Apathy is not depression

J Neuropsychiatry Clin Neurosci. Summer 1998;10(3):314-9. doi: 10.1176/jnp.10.3.314.

Abstract

If depression is associated with apathy, then they should be expressed together in different dementia syndromes and should co-occur at varying levels of disease severity. The authors performed a cross-sectional comparison of neuropsychiatric symptoms in 30 Alzheimer's disease, 28 frontotemporal dementia, 40 Parkinson's disease, 34 Huntington's disease, and 22 progressive supranuclear palsy patients, using a standardized rating scale (the Neuropsychiatric Inventory). Apathy did not correlate with depression in the combined sample; apathy (r = -0.40, P < 0.0001), but not depression, correlated with lower cognitive function as measured by the Mini-Mental State Examination. The relationship of apathy to depression also varied across diagnostic groups. Apathy is a specific neuropsychiatric syndrome that is distinct from depression. Distinguishing these two syndromes has therapeutic implications.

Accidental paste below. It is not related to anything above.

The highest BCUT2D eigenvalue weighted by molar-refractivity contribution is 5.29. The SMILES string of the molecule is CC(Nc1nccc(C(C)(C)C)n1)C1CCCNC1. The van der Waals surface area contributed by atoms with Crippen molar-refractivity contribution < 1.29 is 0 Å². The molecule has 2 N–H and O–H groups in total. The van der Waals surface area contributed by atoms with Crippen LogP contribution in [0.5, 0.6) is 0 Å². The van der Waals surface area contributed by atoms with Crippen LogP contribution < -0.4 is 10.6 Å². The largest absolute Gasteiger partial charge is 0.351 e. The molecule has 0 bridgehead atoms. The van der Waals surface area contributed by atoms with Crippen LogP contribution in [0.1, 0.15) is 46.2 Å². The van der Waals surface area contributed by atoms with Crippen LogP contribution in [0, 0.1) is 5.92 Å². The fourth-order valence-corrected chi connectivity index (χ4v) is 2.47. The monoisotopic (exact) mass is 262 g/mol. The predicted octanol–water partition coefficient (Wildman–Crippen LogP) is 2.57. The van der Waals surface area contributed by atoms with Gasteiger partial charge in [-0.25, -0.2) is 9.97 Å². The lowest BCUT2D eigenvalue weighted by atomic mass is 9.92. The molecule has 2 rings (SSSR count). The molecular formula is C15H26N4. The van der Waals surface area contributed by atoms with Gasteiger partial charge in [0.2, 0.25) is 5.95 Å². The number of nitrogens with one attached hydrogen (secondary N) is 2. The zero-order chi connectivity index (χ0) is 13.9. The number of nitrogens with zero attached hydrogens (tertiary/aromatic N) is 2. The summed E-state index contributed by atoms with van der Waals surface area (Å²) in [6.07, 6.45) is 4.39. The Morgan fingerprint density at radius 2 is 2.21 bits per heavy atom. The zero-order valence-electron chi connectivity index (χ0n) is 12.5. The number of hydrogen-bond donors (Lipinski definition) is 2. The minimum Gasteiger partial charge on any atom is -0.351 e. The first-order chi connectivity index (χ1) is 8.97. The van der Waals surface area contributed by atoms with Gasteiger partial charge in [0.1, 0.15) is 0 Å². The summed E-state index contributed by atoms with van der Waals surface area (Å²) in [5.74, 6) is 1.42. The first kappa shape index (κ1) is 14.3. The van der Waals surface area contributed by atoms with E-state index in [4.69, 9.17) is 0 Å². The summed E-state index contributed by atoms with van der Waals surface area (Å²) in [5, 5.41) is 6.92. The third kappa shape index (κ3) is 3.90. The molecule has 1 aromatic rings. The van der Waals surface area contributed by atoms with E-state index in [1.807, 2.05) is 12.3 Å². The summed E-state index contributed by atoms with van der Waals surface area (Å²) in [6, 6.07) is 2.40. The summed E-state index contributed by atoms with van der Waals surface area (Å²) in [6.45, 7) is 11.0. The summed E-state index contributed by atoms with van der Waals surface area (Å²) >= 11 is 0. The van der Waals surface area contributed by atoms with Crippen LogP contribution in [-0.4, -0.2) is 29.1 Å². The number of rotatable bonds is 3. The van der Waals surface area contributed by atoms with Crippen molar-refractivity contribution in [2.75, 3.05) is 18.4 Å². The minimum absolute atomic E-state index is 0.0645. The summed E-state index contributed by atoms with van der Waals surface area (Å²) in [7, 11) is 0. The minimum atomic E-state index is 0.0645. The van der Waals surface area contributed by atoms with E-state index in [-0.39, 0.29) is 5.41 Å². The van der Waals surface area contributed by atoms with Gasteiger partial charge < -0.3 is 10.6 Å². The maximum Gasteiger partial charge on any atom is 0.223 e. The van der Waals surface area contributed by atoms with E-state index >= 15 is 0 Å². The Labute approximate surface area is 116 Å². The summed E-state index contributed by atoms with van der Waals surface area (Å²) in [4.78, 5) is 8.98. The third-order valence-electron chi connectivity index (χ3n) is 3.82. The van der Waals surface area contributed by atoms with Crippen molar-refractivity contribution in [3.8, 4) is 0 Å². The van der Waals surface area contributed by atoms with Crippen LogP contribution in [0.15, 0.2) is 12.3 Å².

Publication types

  • Research Support, Non-U.S. Gov't
  • Research Support, U.S. Gov't, Non-P.H.S.
  • Research Support, U.S. Gov't, P.H.S.

MeSH terms

  • Adult
  • Aged
  • Aged, 80 and over
  • Alzheimer Disease / diagnosis
  • Alzheimer Disease / psychology
  • Comorbidity
  • Cross-Sectional Studies
  • Dementia / diagnosis*
  • Dementia / psychology
  • Depressive Disorder / diagnosis*
  • Depressive Disorder / psychology
  • Female
  • Frontal Lobe
  • Humans
  • Huntington Disease / diagnosis
  • Huntington Disease / psychology
  • Male
  • Middle Aged
  • Motivation*
  • Neuropsychological Tests
  • Parietal Lobe
  • Parkinson Disease / diagnosis
  • Parkinson Disease / psychology
  • Supranuclear Palsy, Progressive / diagnosis
  • Supranuclear Palsy, Progressive / psychology